by David Klein
Night 2 of Yep Roc 15 was power pop time. Following an opening-day bill packed with heavy hitters that resulted in the Cat’s Cradle being crammed almost to capacity, the mood on Friday was more subdued, the vibe less celebratory and more perfunctory as the show rumbled to life at its appointed 8 p.m. time. Nevertheless, loquacious host John Wesley Harding sounded excited as he introduced the Mayflies USA, a revered local act that has broken up but occasionally reunites.
Before getting started, principal vocalist Matt McMichaels declared, “We want you to know that we’re still the same.” The crowd received this news warmly. The band then launched into a 30-minute set that would have made Big Star and Teenage Fanclub proud. The Big Apple tribute “NYC” took on added meaning, being that the Yankees had advanced to the second round of the baseball playoffs a half-hour earlier, but it’s doubtful that the band intended it as such.
Between bands, Mr. Wesley Harding once again bantered with the comedian Eugene Mirman, including an inspired bit about their backstage rider, which included stipulations like “I need there to be an elderly woman backstage who needs help setting up her Netflix account.”
Next up was Cheyenne Marie Mize, a multi-instrumentalist singer-songwriter from Louisville who is one of the label’s recent signees. Performing with a bass player and drummer, Mize alternated between keyboards and a beautiful hollow-body Epiphone guitar. Her songs vacillated from perky indie rock to lugubrious mediations that best described as “Sundays-esque.” But she proved capable of rocking as well, especially toward the end of her set, which built to a finish that sounded something like a junior PJ Harvey blues rave-up.
Indie folk troubadour Josh Rouse, a Nebraskan who has relocated to Valencia, Spain, confessed to profound jet lag following his 20-hour flight to the Triangle. Rouse played an intimate set, perched on a stool, wearing a fedora and accompanied only by his lively acoustic guitar. Revisiting songs from his deep catalog, including a lilting take on “Islands,” from his Yep Roc debut, Turista, Rouse conveyed the literate folk of Paul Simon, while the fedora recalled the erstwhile Garfunkel collaborator as well. Seeing Rouse offstage later in the evening, I couldn’t help noticing that the singer even resembled Simon in his diminutiveness.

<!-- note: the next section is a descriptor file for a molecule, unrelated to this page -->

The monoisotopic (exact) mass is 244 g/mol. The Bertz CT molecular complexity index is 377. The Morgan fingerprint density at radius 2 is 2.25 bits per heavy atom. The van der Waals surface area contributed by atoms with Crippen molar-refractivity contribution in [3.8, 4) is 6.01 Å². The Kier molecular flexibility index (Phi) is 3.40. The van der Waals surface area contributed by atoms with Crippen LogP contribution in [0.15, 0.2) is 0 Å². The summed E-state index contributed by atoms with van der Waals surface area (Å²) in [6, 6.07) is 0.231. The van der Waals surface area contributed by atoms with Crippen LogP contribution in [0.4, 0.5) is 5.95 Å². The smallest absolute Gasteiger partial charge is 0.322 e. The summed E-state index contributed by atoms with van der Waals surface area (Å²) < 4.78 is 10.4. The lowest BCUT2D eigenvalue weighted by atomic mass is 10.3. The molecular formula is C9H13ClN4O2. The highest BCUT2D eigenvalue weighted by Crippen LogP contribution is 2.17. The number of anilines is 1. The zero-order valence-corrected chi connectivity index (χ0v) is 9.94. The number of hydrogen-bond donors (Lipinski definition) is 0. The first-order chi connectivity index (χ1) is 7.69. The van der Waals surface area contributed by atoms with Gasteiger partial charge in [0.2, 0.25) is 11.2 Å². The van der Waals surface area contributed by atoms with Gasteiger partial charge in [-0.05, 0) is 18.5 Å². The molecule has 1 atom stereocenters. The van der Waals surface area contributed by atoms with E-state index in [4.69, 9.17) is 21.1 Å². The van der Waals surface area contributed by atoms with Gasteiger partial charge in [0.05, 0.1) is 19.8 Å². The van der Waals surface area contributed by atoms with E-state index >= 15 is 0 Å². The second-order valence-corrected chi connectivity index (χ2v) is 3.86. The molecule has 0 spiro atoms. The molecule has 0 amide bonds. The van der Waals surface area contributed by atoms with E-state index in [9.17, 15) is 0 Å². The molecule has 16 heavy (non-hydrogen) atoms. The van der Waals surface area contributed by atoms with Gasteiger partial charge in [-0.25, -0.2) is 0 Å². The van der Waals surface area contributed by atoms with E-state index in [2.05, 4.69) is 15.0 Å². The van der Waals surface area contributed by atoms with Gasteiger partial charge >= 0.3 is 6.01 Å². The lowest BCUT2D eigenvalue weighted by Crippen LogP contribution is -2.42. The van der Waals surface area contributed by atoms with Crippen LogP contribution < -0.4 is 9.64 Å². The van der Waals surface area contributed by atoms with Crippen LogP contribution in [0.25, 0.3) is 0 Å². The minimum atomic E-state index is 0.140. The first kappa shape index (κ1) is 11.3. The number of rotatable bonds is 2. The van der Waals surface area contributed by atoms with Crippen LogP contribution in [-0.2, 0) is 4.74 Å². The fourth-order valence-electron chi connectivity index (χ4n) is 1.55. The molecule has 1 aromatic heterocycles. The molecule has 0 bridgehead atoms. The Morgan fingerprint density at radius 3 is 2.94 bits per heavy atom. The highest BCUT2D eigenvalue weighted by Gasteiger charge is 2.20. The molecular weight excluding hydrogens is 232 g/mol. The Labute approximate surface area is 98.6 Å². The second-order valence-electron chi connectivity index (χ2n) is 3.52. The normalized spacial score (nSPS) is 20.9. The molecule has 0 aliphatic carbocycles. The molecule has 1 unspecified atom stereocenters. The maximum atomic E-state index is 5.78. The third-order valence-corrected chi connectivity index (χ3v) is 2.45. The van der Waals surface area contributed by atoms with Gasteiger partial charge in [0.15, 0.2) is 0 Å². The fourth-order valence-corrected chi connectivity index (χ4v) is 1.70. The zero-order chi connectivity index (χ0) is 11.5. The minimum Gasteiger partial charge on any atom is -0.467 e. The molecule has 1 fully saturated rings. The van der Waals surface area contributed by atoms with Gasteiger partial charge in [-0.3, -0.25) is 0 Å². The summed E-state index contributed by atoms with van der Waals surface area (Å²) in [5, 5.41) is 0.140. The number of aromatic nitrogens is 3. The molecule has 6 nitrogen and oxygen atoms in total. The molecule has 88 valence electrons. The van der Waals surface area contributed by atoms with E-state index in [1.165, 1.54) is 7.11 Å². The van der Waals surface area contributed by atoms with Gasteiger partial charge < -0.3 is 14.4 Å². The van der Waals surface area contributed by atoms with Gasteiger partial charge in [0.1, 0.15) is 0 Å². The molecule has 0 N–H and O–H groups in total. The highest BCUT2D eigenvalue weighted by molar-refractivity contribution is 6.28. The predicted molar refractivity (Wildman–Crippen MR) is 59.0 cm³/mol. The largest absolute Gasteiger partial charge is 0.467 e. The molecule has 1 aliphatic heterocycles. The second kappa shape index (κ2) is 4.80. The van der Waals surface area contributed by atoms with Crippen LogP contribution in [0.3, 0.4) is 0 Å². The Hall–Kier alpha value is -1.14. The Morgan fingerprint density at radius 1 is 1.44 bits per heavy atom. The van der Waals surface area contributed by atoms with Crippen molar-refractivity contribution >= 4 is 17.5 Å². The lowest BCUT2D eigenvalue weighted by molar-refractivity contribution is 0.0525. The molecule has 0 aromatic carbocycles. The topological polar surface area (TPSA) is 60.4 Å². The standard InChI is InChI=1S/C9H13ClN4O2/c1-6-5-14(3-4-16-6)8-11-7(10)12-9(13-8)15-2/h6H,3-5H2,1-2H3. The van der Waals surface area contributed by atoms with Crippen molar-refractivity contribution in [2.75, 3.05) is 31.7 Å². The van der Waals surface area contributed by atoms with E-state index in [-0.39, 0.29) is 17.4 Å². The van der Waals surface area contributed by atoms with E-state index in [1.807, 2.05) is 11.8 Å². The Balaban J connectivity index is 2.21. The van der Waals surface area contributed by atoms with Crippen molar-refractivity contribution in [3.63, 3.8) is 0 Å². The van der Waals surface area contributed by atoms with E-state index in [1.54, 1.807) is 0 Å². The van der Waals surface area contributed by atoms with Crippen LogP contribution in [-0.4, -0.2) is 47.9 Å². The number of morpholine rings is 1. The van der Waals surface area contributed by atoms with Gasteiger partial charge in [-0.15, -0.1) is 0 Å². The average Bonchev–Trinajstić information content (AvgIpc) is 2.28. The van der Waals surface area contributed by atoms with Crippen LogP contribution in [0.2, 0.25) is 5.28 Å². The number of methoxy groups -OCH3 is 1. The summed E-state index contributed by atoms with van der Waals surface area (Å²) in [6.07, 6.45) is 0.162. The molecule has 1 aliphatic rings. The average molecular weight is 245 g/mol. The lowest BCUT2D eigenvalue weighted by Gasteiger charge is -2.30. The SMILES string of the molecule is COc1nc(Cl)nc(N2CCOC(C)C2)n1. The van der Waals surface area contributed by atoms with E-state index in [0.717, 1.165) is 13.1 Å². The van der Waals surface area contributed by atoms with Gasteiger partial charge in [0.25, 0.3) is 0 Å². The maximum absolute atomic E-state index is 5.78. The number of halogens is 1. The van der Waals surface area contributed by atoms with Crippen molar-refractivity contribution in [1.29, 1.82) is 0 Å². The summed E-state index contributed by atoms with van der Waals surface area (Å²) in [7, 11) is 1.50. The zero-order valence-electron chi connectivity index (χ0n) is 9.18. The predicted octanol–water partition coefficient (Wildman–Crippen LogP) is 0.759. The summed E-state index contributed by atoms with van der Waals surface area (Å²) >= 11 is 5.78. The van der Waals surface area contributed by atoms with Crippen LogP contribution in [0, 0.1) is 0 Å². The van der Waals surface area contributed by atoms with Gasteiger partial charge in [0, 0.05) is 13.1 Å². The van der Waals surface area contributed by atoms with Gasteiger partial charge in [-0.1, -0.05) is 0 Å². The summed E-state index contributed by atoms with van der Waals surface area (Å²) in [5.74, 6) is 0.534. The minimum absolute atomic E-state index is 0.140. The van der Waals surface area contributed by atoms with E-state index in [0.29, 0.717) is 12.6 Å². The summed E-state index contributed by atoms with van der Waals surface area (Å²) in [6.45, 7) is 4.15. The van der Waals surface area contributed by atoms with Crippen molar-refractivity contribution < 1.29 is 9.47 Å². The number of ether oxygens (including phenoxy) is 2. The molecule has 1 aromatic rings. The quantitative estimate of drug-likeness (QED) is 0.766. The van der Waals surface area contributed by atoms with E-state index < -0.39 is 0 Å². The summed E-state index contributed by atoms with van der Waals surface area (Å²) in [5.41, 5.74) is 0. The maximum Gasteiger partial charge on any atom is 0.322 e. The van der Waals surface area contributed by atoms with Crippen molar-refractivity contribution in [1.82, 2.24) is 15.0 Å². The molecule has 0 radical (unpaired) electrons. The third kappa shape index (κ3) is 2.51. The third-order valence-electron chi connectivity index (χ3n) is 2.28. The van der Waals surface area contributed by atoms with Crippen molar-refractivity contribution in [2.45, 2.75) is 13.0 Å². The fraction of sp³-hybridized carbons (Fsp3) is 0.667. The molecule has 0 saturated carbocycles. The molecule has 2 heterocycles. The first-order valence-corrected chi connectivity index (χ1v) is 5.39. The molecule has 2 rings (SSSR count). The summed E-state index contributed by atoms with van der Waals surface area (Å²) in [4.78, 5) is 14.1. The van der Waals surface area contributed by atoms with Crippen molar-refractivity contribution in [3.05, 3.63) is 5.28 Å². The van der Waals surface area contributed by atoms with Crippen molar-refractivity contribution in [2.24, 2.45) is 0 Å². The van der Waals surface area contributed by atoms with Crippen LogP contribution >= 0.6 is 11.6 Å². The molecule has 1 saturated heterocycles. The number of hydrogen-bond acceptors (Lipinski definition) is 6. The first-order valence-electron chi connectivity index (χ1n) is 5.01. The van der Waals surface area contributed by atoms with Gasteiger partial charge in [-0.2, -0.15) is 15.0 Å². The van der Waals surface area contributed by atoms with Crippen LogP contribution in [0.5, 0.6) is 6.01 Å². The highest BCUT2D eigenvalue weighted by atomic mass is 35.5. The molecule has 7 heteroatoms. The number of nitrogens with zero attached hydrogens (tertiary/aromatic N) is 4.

Sloan, the 21-year-old Canadian quartet, provided the evening’s best set. What they brought was the volume, the energy, and the snarl that truly seizes a room of hundreds on a Friday night. Fronted by Chris Murphy, who resembled a cross between Paul Kantner and army-jacket-era John Lennon, the band blasted through a set that found each of its members, all of whom write their own songs, taking at least one lead vocal. The band played with precision and passion, hooks and harmonies, along with well deployed blasts of feedback and un-ironic demonstrations of hands-in-the-air clapping. Set closer “Money City Maniacs” was especially incendiary.
After Sloan left the stage, the crowd thinned out noticeably. Still, penultimate performer Liam Finn, son of Crowded House’s Neil Finn, took the lead, accompanied by singer and occasional percussionist Eliza Jane. A frenetic, athletic performer with a Shakespearean beard, Finn opened with a crazed number that found him howling, bashing away at the drums (which he would do throughout his set) and playing over knotty guitar loops. An indefatigable performer, Finn ended by breaking out what looked like a portable theremin for a feedback-filled climax, providing the evening’s loudest moments.
Fountains of Wayne, Grammy-winning makers of postgraduate suburban power pop, closed the evening with an energetic set that ranged from the punky “Denise” to the gentle “Valley Winter Song.” Inevitably, “Stacy’s Mom” served as an encore. As the set-closing “Radiation Vibe” stretched out into a medley of loveable yet cheesy ‘70s radio fodder, the crowd’s response grew rapturous. Special praise goes to lead guitarist Jody Porter, who added subtle whammy-bar-abetted sound puffs and stinging leads on his gorgeous sea-green Gretsch Country Gentleman, while augmenting the band’s modest sartorial aspirations with his classic rock-star look.